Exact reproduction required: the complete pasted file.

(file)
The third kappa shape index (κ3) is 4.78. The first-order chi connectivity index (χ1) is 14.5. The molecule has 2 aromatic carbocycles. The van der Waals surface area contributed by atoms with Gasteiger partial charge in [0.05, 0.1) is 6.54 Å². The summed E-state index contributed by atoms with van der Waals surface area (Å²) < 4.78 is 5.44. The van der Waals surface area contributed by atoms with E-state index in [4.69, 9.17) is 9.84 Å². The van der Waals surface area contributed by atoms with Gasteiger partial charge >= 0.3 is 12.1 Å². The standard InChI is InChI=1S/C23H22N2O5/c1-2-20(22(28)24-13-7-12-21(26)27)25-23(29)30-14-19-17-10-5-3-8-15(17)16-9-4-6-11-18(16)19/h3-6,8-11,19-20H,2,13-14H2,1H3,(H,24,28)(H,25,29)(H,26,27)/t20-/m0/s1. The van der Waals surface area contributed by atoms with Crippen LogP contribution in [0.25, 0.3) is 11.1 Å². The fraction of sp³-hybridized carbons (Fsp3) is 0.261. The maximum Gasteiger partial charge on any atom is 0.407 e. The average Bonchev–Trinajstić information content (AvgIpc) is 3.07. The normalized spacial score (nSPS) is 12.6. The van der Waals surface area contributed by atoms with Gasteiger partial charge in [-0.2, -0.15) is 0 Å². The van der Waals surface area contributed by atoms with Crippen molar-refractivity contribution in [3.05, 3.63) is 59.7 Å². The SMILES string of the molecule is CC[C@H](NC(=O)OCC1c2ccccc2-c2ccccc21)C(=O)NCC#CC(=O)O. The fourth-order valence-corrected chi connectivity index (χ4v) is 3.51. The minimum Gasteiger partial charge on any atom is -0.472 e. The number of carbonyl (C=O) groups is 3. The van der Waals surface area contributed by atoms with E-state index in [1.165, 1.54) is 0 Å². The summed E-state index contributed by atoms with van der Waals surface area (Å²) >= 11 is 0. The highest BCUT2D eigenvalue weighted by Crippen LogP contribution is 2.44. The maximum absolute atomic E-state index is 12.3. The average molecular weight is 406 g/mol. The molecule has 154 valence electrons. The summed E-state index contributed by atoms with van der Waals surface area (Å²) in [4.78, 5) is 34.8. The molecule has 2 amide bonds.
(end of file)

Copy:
The third kappa shape index (κ3) is 4.78. The first-order chi connectivity index (χ1) is 14.5. The molecule has 2 aromatic carbocycles. The van der Waals surface area contributed by atoms with Gasteiger partial charge in [0.05, 0.1) is 6.54 Å². The summed E-state index contributed by atoms with van der Waals surface area (Å²) < 4.78 is 5.44. The van der Waals surface area contributed by atoms with E-state index in [4.69, 9.17) is 9.84 Å². The van der Waals surface area contributed by atoms with Gasteiger partial charge >= 0.3 is 12.1 Å². The standard InChI is InChI=1S/C23H22N2O5/c1-2-20(22(28)24-13-7-12-21(26)27)25-23(29)30-14-19-17-10-5-3-8-15(17)16-9-4-6-11-18(16)19/h3-6,8-11,19-20H,2,13-14H2,1H3,(H,24,28)(H,25,29)(H,26,27)/t20-/m0/s1. The van der Waals surface area contributed by atoms with Crippen LogP contribution in [0.25, 0.3) is 11.1 Å². The fraction of sp³-hybridized carbons (Fsp3) is 0.261. The maximum Gasteiger partial charge on any atom is 0.407 e. The average Bonchev–Trinajstić information content (AvgIpc) is 3.07. The normalized spacial score (nSPS) is 12.6. The van der Waals surface area contributed by atoms with Gasteiger partial charge in [-0.2, -0.15) is 0 Å². The van der Waals surface area contributed by atoms with Crippen molar-refractivity contribution in [3.05, 3.63) is 59.7 Å². The SMILES string of the molecule is CC[C@H](NC(=O)OCC1c2ccccc2-c2ccccc21)C(=O)NCC#CC(=O)O. The fourth-order valence-corrected chi connectivity index (χ4v) is 3.51. The minimum Gasteiger partial charge on any atom is -0.472 e. The number of carbonyl (C=O) groups is 3. The van der Waals surface area contributed by atoms with E-state index in [1.165, 1.54) is 0 Å². The summed E-state index contributed by atoms with van der Waals surface area (Å²) >= 11 is 0. The highest BCUT2D eigenvalue weighted by Crippen LogP contribution is 2.44. The maximum absolute atomic E-state index is 12.3. The average molecular weight is 406 g/mol. The molecule has 154 valence electrons. The summed E-state index contributed by atoms with van der Waals surface area (Å²) in [4.78, 5) is 34.8. The molecule has 2 amide bonds.